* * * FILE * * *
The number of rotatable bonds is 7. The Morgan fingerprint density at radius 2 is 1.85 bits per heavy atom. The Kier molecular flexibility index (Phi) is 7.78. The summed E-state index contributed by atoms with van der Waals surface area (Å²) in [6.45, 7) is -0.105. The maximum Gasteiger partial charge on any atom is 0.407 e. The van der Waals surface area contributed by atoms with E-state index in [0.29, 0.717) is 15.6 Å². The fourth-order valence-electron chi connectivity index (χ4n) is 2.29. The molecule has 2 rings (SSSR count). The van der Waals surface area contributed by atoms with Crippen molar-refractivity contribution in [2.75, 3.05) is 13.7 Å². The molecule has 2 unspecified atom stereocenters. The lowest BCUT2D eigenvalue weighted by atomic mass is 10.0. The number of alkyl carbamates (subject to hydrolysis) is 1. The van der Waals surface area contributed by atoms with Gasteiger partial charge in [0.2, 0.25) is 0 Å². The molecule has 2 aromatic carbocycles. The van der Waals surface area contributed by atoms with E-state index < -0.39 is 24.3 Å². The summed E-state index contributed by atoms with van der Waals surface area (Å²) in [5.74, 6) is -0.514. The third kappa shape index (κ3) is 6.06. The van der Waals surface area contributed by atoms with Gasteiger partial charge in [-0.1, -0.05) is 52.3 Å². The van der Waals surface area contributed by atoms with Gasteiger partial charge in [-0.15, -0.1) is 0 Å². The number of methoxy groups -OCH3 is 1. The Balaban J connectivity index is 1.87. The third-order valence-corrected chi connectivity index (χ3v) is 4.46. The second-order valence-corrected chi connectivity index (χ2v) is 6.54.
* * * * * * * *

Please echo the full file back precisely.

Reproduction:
The number of rotatable bonds is 7. The Morgan fingerprint density at radius 2 is 1.85 bits per heavy atom. The Kier molecular flexibility index (Phi) is 7.78. The summed E-state index contributed by atoms with van der Waals surface area (Å²) in [6.45, 7) is -0.105. The maximum Gasteiger partial charge on any atom is 0.407 e. The van der Waals surface area contributed by atoms with E-state index in [0.29, 0.717) is 15.6 Å². The fourth-order valence-electron chi connectivity index (χ4n) is 2.29. The molecule has 2 rings (SSSR count). The van der Waals surface area contributed by atoms with Crippen molar-refractivity contribution in [2.75, 3.05) is 13.7 Å². The molecule has 2 unspecified atom stereocenters. The lowest BCUT2D eigenvalue weighted by atomic mass is 10.0. The number of alkyl carbamates (subject to hydrolysis) is 1. The van der Waals surface area contributed by atoms with Gasteiger partial charge in [0.2, 0.25) is 0 Å². The molecule has 2 aromatic carbocycles. The van der Waals surface area contributed by atoms with E-state index < -0.39 is 24.3 Å². The summed E-state index contributed by atoms with van der Waals surface area (Å²) in [5.74, 6) is -0.514. The third kappa shape index (κ3) is 6.06. The van der Waals surface area contributed by atoms with Gasteiger partial charge in [-0.1, -0.05) is 52.3 Å². The van der Waals surface area contributed by atoms with Gasteiger partial charge in [-0.15, -0.1) is 0 Å². The number of methoxy groups -OCH3 is 1. The Balaban J connectivity index is 1.87. The third-order valence-corrected chi connectivity index (χ3v) is 4.46. The second-order valence-corrected chi connectivity index (χ2v) is 6.54.